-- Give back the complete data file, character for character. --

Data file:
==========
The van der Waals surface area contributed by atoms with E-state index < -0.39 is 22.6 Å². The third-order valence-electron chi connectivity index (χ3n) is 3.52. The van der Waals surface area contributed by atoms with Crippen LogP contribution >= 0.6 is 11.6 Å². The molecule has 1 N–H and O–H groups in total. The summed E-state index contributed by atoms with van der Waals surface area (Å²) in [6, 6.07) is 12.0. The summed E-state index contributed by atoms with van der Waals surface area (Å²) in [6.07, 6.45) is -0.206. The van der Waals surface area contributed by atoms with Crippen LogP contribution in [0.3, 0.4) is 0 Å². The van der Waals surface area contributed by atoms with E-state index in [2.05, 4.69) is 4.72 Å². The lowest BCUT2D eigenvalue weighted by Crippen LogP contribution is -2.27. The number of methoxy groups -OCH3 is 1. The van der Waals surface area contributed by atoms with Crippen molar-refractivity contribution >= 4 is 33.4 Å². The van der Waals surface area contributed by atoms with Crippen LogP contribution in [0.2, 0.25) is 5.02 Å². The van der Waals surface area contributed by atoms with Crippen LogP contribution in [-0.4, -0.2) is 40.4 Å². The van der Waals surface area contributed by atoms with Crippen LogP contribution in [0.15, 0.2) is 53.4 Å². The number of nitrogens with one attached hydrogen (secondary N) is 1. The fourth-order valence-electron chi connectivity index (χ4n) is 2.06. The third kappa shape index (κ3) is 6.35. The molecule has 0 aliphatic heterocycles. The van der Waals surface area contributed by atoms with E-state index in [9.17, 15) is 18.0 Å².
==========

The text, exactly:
The van der Waals surface area contributed by atoms with E-state index < -0.39 is 22.6 Å². The third-order valence-electron chi connectivity index (χ3n) is 3.52. The van der Waals surface area contributed by atoms with Crippen LogP contribution >= 0.6 is 11.6 Å². The molecule has 1 N–H and O–H groups in total. The summed E-state index contributed by atoms with van der Waals surface area (Å²) in [6, 6.07) is 12.0. The summed E-state index contributed by atoms with van der Waals surface area (Å²) in [6.07, 6.45) is -0.206. The van der Waals surface area contributed by atoms with Crippen LogP contribution in [0.3, 0.4) is 0 Å². The van der Waals surface area contributed by atoms with E-state index in [2.05, 4.69) is 4.72 Å². The lowest BCUT2D eigenvalue weighted by Crippen LogP contribution is -2.27. The number of methoxy groups -OCH3 is 1. The van der Waals surface area contributed by atoms with Crippen molar-refractivity contribution >= 4 is 33.4 Å². The van der Waals surface area contributed by atoms with Crippen LogP contribution in [0.2, 0.25) is 5.02 Å². The van der Waals surface area contributed by atoms with Crippen LogP contribution in [-0.4, -0.2) is 40.4 Å². The van der Waals surface area contributed by atoms with Crippen LogP contribution in [0.15, 0.2) is 53.4 Å². The number of nitrogens with one attached hydrogen (secondary N) is 1. The fourth-order valence-electron chi connectivity index (χ4n) is 2.06. The third kappa shape index (κ3) is 6.35. The molecule has 0 aliphatic heterocycles. The van der Waals surface area contributed by atoms with E-state index in [9.17, 15) is 18.0 Å².